Specifically, a Mamoru who never found Usagi and slowly fell into despair. Really, the lyrics make it so obvious.
Tony is a serial killer.
Between "The Boy who Wanted to be a Real Puppet," Caleb cycle, and several other songs, Mr. Kakko seems to have a thing for songs about creepy murderers. Kinda makes you think...
Caleb killed his mother and dumped her in the lake.
Coming from the idea that she was "a beast" and that he "rowed towards the monster he should've been running away from years ago." Indeed, he should have run away from her when he was a child.
"Deathaura" is the prequel to "The Power of One."
"The Power of One" is a song about a man, cursed with eternal life, fights those who dare to oppose him. "Deathaura" ends with the unnammed boy, who may or may not be dead, heartbroken and with a grudge against the world for killing his love- but also, possibly, with the powers of a witch. As the boy struck back against humanity using his power, someone cursed him with immortality, and thus, "The Power of One". Also note that "Power of One" has very lamentful undertones.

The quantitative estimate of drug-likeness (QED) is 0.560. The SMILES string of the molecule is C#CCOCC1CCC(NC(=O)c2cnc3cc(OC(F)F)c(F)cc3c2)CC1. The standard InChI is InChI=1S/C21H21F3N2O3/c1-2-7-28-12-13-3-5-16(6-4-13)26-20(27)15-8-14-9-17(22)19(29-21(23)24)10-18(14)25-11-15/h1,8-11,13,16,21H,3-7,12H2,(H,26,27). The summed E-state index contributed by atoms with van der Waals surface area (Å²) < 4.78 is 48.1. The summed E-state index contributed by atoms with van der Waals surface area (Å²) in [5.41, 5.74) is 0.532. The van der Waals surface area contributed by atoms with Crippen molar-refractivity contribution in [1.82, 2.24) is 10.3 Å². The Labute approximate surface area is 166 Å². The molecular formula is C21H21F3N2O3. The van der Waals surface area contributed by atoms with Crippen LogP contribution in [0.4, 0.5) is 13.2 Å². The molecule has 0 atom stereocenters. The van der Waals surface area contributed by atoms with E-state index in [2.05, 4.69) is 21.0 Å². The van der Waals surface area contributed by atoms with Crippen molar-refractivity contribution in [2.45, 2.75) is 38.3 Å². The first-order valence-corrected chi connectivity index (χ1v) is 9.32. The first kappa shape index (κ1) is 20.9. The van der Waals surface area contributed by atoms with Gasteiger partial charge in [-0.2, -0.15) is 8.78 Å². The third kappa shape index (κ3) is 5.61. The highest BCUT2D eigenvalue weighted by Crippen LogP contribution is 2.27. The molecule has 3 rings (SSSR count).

"Shy" is a link in the Caleb story, before "The End of This Chapter."
"Shy" explains how Caleb met Juliet. The girl's name is never stated in "Shy", so we could assume she is Juliet herself and that her stalker is Caleb.
In this ending, though, Caleb kills himself out of grief after killing Juliet.
"Abandoned, Pleased, Brainwashed, Exploited" and "Destruction Preventer" take place in the same world.
"APBE" is about a corrupt government. Somewhere along the line, they got Nukes.
Thus, "Destruction Preventer."
Alternatively, "Destruction Preventer" and "As if the World Wasn't Ending" take place at the same time.
Makes sense... Destruction Preventer is about the world getting nuked, and, somewhere, a couple sits together, taking their last drinks of wine as if the world wasn't ending.
Three of the "wolf songs" form a trilogy.
"Ain't Your Fairytale" is about a group of wolves gearing up for a huge fight. The reason? Their leader was kidnapped by humans. In "The Cage," the lead wolf stews in his prison but promises that "they'll kill for me, steal back my freedom, set me free." At the end of the song, where howl-like harmonies accompany the final chorus, is when the other wolves rescue him. In "The Last Amazing Grays," the lead wolf realizes his end is coming soon and dies peacefully knowing the young wolves who saved him will lead the pack.